#per--pergō, ere, perrēxī, perrēctus#, _to go straight on, proceed,
  hasten_; with acc., _pursue with vigor, perform_; #partēs pergere#,
  _to play the rōle_.

  #por# (= #prō#)#--porrigō, ere, porrēxī, porrēctus#, _to spread_ or
  _stretch out_; _hold forth, offer, present_.

#regredior#, see #gradior#.

#Rēgulus, ī#, m., _M. Atīlius_, consul in 256 B.C.; defeated in Africa
and taken prisoner by the Carthaginians, 255.

#rēiciō#, see #iaciō#.

#relābor#, see #lābor#.

#relēgō, āre, āvī, ātus# [#re# + #lēgō#, _to send_], _to send out of the
way, remove_.

#religiō, ōnis#, f., _sense of duty_; _religion, devotion to the gods_;
_scruple_.

#religiōsus# [#religiō#], adj., _careful, scrupulous_; _sacred, holy_.

#religō#, see #ligō#.

#relinquō, ere, līquī, līctus# [#re# + #linquō#, _to leave_], _to leave
behind, leave_; _bequeath_; _appoint by will_.

#reliquiae, ārum# [#relinquō#], pl. f., _remainder, remnant, residue_.

#reliquus# [cf. #relinquō#], adj., _remaining, rest_.

#remaneō#, see #maneō#.

#remedium, ī# [#re# + #medeor#, _to cure_], n., _a cure, remedy_.

#remigrō#, see #migrō#.

#remittō#, see #mittō#.

#remūneror, ārī, ātus sum# [#re# + #mūnerō#, _to reward_], _to reward,
repay_.

#Remus, ī#, m., the brother of Romulus.

#renovō, āre, āvī, ātus# [#re# + #novus#], _to renew, restore, revive_.

#renūntiō#, see #nūntiō#.

#renuō#, see #*nuō#.

#reor, rērī, ratus sum#, _to reckon_; _think, suppose_; #ratus#,
_thinking_.

#repellō#, see #pellō#.

#rependō#, see #pendō#.

#repente# [#repēns#, _sudden_], adv., _suddenly, unexpectedly_.

#repentīnus# [#repēns#, _sudden_], adj., _sudden, unexpected_.

#reperiō#, see #pariō#.

#repetō#, see #petō#.

#repleō#, see #*pleō#.

#repōnō#, see #pōnō#.

#reportō#, see #portō#.

#repōscō#, see #pōscō#.

#reprehendō#, see #prehendō#.

#reprimō#, see #premō#.

#reprōmittō#, see #mittō#.

#repudiō, āre, āvī, ātus#, _to cast off, divorce_; _reject, scorn_.

#repūgnō#, see #pūgnō#.

#repulsa, ae# [#repellō#], f., _rejection, repulse_; _a defeat at the
polls_.

#reputō#, see #putō#.

#requīrō#, see #quaerō#.

#rēs, reī#, f., _thing, matter_; _affair, deed, exploit, event_;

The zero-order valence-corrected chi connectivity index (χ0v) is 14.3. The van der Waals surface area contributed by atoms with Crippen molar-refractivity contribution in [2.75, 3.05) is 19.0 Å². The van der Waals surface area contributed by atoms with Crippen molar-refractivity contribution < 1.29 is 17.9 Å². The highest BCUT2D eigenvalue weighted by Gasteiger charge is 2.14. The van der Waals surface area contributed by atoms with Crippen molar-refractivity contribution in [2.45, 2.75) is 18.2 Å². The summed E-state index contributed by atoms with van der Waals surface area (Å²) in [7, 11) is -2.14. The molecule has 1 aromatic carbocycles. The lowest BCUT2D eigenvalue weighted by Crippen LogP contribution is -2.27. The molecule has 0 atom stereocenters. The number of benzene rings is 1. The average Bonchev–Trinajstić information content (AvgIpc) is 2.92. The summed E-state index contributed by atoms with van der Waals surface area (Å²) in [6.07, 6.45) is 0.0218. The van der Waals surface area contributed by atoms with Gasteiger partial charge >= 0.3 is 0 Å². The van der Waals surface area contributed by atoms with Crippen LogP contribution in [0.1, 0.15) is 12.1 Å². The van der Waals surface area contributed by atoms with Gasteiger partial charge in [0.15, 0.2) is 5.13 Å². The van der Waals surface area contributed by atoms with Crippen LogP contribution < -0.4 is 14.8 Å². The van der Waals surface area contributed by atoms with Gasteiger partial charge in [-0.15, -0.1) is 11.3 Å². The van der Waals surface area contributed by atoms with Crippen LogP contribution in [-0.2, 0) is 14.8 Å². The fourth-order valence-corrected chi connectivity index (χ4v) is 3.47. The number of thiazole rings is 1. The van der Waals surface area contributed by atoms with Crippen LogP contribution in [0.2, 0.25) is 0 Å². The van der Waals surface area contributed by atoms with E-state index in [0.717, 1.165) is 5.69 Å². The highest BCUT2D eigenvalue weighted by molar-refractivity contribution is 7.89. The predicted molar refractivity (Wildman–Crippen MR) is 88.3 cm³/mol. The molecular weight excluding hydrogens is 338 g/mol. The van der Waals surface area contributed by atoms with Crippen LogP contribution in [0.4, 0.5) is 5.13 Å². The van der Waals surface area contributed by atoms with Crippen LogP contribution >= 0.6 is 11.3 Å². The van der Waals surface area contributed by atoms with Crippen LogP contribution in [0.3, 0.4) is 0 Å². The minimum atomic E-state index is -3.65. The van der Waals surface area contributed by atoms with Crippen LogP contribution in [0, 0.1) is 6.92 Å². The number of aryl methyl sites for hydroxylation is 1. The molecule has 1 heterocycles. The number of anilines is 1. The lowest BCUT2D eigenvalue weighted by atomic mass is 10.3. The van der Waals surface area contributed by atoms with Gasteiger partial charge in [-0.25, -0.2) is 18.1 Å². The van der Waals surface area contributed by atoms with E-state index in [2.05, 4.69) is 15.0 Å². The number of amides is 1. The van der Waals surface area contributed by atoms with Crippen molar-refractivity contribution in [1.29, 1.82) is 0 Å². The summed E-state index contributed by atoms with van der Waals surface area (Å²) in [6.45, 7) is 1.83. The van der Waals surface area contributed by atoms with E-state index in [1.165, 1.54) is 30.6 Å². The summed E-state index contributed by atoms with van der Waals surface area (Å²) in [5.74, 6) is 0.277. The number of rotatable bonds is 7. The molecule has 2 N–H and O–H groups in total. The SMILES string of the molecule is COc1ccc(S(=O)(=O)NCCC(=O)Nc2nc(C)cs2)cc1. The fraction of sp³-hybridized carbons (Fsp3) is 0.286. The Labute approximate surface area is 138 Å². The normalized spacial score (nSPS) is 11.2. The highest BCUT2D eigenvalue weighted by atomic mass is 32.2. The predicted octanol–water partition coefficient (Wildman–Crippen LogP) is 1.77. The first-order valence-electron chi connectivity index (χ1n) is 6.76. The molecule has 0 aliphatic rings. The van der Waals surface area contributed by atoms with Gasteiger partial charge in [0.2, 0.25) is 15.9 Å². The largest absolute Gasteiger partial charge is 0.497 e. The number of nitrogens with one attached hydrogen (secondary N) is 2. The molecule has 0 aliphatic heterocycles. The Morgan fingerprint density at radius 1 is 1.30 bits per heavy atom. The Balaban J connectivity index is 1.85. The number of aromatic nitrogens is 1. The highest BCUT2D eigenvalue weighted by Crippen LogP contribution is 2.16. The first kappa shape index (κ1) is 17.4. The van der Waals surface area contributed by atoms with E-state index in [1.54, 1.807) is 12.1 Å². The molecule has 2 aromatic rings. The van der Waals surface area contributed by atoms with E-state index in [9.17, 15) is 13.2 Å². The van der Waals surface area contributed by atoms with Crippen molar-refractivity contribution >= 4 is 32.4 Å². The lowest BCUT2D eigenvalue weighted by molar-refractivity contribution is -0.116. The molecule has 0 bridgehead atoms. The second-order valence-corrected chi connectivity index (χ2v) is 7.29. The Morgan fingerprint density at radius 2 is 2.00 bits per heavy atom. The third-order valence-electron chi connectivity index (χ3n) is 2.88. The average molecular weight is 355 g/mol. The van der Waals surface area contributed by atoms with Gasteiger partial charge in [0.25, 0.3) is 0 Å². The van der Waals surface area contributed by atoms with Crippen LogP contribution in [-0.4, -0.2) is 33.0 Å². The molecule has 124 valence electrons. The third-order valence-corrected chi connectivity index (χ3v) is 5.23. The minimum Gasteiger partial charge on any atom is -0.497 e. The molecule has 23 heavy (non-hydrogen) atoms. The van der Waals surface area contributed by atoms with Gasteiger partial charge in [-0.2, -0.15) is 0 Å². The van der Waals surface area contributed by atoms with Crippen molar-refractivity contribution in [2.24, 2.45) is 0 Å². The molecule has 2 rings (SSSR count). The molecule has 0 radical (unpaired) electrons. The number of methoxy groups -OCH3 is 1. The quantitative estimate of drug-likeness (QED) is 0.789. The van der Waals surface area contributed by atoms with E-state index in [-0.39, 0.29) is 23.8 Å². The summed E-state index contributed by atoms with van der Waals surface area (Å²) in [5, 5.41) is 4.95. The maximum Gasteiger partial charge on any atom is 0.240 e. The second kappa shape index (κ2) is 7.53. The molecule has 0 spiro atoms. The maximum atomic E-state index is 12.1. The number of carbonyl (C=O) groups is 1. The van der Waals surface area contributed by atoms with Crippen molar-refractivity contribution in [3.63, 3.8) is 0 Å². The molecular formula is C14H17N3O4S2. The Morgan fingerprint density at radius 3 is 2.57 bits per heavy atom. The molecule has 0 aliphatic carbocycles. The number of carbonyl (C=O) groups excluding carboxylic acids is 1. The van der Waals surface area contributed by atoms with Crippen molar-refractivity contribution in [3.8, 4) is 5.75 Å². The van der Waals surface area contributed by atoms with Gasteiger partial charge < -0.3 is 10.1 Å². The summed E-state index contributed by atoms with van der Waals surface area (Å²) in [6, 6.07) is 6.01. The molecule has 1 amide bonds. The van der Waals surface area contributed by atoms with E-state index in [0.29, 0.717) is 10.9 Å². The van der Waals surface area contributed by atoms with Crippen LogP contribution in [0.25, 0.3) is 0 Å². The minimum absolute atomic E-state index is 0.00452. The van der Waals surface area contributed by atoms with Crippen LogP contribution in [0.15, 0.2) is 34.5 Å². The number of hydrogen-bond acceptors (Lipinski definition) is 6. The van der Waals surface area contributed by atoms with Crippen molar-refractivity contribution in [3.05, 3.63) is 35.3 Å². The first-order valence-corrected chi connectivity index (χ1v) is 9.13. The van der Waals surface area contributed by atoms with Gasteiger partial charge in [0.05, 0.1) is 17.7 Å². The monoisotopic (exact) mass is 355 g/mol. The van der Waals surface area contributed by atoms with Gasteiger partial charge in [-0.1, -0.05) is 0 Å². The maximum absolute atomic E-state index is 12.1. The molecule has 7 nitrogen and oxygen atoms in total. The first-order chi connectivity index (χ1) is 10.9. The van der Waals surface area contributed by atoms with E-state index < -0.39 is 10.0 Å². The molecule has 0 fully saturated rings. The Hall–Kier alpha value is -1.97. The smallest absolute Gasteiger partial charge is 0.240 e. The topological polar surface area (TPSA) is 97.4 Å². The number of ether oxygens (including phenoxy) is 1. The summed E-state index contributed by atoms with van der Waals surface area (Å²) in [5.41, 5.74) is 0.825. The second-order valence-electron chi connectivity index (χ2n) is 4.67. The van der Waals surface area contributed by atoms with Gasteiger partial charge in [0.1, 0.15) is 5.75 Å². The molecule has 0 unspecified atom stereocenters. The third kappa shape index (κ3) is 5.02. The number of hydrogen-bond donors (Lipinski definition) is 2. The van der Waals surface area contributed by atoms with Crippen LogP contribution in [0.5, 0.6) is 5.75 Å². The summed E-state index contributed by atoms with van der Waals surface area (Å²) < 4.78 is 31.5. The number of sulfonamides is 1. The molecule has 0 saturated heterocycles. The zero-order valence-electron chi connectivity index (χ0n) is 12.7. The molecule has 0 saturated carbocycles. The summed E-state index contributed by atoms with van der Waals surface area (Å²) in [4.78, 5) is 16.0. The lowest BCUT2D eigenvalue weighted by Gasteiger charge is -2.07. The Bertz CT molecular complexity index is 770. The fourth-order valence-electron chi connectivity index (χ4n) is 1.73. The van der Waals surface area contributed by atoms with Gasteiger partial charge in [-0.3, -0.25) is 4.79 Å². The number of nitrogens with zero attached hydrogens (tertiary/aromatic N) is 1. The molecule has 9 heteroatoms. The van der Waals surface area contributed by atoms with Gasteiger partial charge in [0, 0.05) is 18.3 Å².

_circumstance_; _a story_; _property, fortune_; _trouble_; #rēs
familiāris#, _private property_; #rēs pūblica#, _the commonwealth,
state_; #rēs gestae#, _exploits_; #rēs repetundae#, _extortion_; #rē
vērā#, _in reality, in truth_.

#resecō#, see #secō#.

#reserō, āre, āvī, ātus# [#re# + #sērō#, _to bolt_], _to unlock, open_.

#resīdō#, see #sīdō#.

#resistō#, see #sistō#.

#resolvō#, see #solvō#.

#respergō, ere, spersī, spersus# [#re# + #spargō#, _to strew,
sprinkle_], _to besprinkle, bespatter_.

#respiciō#, see #*speciō#.

#respīrō#, see #spīrō#.

#respondeō#, see #spondeō#.

#respōnsum, ī# [#respondeō#], n., _answer, reply_, esp. of an oracle;
_warning_.

#rēs pūblica#, see #rēs#.

#restinguō#, see #stinguō#.

#restituō#, see #statuō#.

#retineō#, see #teneō#.

#retrahō#, see #trahō#.

#reus, ī#, m., _defendant, accused person, prisoner_.

#revertor#, see #vertō#.

#revīvīscō, ere, --, --# [#re# + #vīvēscō#, inceptive of #vīvō#], _to
come to life again_.

#revocō#, see #vocō#,

#rēx, rēgis# [cf. #regō#], m., _king, monarch_.

#Rhēa, ae#, f., _Rhēa_, also called _Rhēa Silvia_, mother of Romulus and
Remus.

#Rhēnus, ī#, m., the river Rhine.

#rhētor, oris#, m., _a teacher of oratory, rhetorician_; _orator_.

#Rhodus, ī#, f., _Rhodes_, a large island off the coast of Asia Minor,
famous for its schools of rhetoric (see #Apollōnius#), its colossal
statue of Apollo, and for the skill of its people in navigation.

#rīdeō, ēre, rīsī, rīsus#, _to smile, laugh_; _laugh at, mock_.

  #dē--dērīdeō, ēre, rīsī, rīsus#, _to laugh at, mock, deride_.

  #in--inrīdeō, ēre, rīsī, rīsus#, _to jeer at, mock, ridicule_.

#rigō, āre, āvī, ātus#, _to wet, moisten_.

#rigor, ōris#, m., _severity, rigor_.

#rīpa, ae#, f., _a bank_ (of a river).

#rīsus, ūs# [#rīdeō#], m., _laughter_.

#rītē# [cf. #rītus#], adv., _with due ceremonies, duly, fitly,
properly_.

#rītus, ūs#, m., _religious ceremony, rite_.

#rixa, ae#, f., _a quarrel_ (of blows), _brawl_.

#rōbur, oris#, n., _hard wood, oak_; _strength, vigor, power_.

#rogō, āre, āvī, ātus#, _to ask, inquire_; _request, implore_.

  #ab--abrogō, āre, āvī, ātus#, _to repeal, annul_.

  #inter--interrogō, āre, āvī, ātus#, _to ask, question_.

  #prō--prōrogō, āre, āvī, ātus#, _to prolong, extend_.

#Rōma, ae#, f., _Rome_.

#Rōmānus#, adj., _Roman_; as noun, #Rōmānus, ī#, m., _a Roman_; #Rōmānī,
ōrum#, pl. m., _the Romans_, the name given to the Romans in their
military capacity.

#Rōmulus, ī#, m., _Romulus_, founder and first king of Rome, son of Rhea
and Mars.

#Rōscius, ī#, m., _Sextus Rōscius_, defended by Cicero on a capital
charge.

#rōstrum, ī# [#rōdō#, _to gnaw_], n., _the beak_ or _ram of a ship_;
pl., _the Rostra_, or speaker’s platform in the Forum (adorned with
beaks of captured ships).

#Rubicō, ōnis#, m., _the Rubicon_, a river in the northeastern part of
Italy.

#rudīmentum, ī# [#rudis#], n., _first attempt, beginning_. See #pōnō#.